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Discussion Starter #9
By the way, I have had people on this site convince me off the path i was on before, so I do listen to good advice when given.
 

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First you need to research the FRESH air line on the filler neck

Second, the KIT cited, is a cure of ford factory designed system in the ecoboost, and I tend to think ford engineers for the most part are more thorough than paxton

that kit, yes expensive, is for a street car

when you figure out the system that hope to put together, will cost more in labor and materials,

that kit will seem cheap

and dyno tuning around an airleak, is a crock
 

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Paxton's design returned the air before the maf, so it would be "metered". One of the problems with their design is the engine is pulling air out of the opening in the inner fender, there is not really a vacuum in the air filter housing, so there is no "postive" crankcase ventilation, there is crankcase ventilation. A 3/8" vent line is not adequate. Several options, breather on filler neck, ( get ready to invest in large quantities of 409!), 2 -10 an lines to a breather tank (will work but not cheap), or (and yes, this is what I did), run another line from drivers side valve cover, ( I used a gutted pcv valve as a fitting), tee the line from the breather tube into this line, run through oil seperator, (Jegs, $40), then through a filter, then ran it to a fitting i installed in the intake piping pre blower. This would be unmetered air, never been an issue. You could install a fitting pre maf, although I would definitely use a seperator and filter to prevent getting oil on the maf sensor. I also use a turbo coupe pcv valve to help sealing under boost and avoid pressure in the crankcase, which sounds like it may have been part of the problem. The check valve you ordered should fix that part of the equation. Good luck and sorry for the long winded reply, ( couple few Natty's in by now).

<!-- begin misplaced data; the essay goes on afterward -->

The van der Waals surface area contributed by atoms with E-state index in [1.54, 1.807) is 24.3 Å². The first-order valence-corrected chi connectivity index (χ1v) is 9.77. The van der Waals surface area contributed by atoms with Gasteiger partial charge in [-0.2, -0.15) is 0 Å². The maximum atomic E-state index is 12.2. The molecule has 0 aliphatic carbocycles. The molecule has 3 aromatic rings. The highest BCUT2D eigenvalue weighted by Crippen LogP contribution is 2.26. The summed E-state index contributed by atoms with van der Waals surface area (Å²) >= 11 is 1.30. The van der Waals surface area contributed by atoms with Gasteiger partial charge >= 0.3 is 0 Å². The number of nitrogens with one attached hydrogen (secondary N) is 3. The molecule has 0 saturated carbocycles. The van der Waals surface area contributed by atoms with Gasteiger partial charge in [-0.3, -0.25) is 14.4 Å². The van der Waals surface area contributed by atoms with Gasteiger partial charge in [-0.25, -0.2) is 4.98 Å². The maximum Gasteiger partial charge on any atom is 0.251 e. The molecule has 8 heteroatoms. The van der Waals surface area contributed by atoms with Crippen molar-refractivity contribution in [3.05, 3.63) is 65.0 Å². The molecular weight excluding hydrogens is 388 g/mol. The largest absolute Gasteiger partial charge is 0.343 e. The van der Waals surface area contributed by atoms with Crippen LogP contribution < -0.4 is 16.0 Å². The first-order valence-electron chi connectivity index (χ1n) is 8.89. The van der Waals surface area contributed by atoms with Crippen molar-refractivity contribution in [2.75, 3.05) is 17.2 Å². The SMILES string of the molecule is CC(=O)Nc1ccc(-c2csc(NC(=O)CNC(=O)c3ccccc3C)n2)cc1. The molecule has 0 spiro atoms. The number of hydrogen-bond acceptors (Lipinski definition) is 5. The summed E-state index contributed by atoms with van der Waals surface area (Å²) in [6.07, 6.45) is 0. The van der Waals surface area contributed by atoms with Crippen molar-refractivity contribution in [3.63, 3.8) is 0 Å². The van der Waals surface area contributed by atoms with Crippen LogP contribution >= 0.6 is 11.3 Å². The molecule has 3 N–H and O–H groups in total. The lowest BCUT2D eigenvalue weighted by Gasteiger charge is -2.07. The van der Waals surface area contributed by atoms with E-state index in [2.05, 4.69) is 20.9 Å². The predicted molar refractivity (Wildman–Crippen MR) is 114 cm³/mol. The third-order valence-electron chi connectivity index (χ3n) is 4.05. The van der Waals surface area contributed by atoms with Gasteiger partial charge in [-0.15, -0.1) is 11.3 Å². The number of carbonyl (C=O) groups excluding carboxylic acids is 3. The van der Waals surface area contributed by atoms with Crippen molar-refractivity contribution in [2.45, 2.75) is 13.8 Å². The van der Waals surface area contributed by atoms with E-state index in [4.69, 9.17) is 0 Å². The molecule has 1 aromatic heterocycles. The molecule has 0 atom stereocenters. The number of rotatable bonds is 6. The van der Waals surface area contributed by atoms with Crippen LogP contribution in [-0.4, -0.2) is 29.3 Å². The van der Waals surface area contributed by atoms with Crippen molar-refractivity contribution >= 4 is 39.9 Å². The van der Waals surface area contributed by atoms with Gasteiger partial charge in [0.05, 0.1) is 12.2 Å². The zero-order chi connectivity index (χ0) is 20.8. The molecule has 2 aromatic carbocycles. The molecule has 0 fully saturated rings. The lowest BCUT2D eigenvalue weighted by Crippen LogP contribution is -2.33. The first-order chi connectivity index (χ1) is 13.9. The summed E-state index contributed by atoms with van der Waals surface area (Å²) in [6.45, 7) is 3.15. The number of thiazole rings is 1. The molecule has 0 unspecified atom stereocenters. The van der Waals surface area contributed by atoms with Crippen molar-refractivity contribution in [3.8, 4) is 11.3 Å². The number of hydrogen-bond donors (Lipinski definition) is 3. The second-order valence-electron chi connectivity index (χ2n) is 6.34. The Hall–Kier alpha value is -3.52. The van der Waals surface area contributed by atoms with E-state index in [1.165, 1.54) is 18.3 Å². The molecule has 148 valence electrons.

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Discussion Starter #12
So two questions for you Indy (and I am not being a smart ass, just curious)

1.) If running a breather with a PCV system installed creates a vac leak, why on earth did Paxton design a SC kit which would do that? I am assuming of course that you agree with me that this hose with inline filter to the air filter cover works the same as a breather. If you disagree, please explain.

2.) Why is dyno tuning around this vac leak a croc. The tuner had to have done something to make the car run ok despite the leak right?
 

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Discussion Starter #13
LX1993, no worries man. I appreciate the reply. What you said makes total sense. I will look into doing your setup, if I find that I am having to clean up a lot like you said. Now off to the fridge. You reminded me that I have a few beers in their waiting for me.
 

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So two questions for you Indy (and I am not being a smart ass, just curious)

1.) If running a breather with a PCV system installed creates a vac leak, why on earth did Paxton design a SC kit which would do that? I am assuming of course that you agree with me that this hose with inline filter to the air filter cover works the same as a breather. If you disagree, please explain.

2.) Why is dyno tuning around this vac leak a croc. The tuner had to have done something to make the car run ok despite the leak right?
1) maybe Paxton can answer that
2)run okay? common sense says, you don't want an air leak when you are trying to calculate fuel mass correctly, no?

is it just put tape on the oil light sort of thing?

if you don't want it done right, 'just make it run', that might be perfect
 

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reading Paxton's install manual

it seems they don't even know what the line from the oil fill tube to TB is.

its NOT a vent, or breather, its a FRESH AIR LINE

they make and sell superchargers

they could care less about the PCV system

call them, they will tell you, use anything you like, coke bottle? who cares
 

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Here is my setup and NO issues with blowing anything out that I have noticed: